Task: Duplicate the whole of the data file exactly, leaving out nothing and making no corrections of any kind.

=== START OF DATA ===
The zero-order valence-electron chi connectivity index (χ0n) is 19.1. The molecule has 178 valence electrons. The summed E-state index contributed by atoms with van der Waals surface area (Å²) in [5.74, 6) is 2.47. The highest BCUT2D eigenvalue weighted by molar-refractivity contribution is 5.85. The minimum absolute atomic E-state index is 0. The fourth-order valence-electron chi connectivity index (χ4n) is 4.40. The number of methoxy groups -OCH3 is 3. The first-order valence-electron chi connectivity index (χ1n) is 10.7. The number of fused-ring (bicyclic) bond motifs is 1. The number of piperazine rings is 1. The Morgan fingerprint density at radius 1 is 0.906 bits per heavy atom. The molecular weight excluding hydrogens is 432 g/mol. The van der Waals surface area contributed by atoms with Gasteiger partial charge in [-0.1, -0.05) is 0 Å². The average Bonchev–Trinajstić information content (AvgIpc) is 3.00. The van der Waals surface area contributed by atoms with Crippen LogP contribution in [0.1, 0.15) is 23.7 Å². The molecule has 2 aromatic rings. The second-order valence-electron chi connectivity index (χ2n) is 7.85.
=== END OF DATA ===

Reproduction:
The zero-order valence-electron chi connectivity index (χ0n) is 19.1. The molecule has 178 valence electrons. The summed E-state index contributed by atoms with van der Waals surface area (Å²) in [5.74, 6) is 2.47. The highest BCUT2D eigenvalue weighted by molar-refractivity contribution is 5.85. The minimum absolute atomic E-state index is 0. The fourth-order valence-electron chi connectivity index (χ4n) is 4.40. The number of methoxy groups -OCH3 is 3. The first-order valence-electron chi connectivity index (χ1n) is 10.7. The number of fused-ring (bicyclic) bond motifs is 1. The number of piperazine rings is 1. The Morgan fingerprint density at radius 1 is 0.906 bits per heavy atom. The molecular weight excluding hydrogens is 432 g/mol. The van der Waals surface area contributed by atoms with Gasteiger partial charge in [-0.1, -0.05) is 0 Å². The average Bonchev–Trinajstić information content (AvgIpc) is 3.00. The van der Waals surface area contributed by atoms with Crippen LogP contribution in [0.1, 0.15) is 23.7 Å². The molecule has 2 aromatic rings. The second-order valence-electron chi connectivity index (χ2n) is 7.85.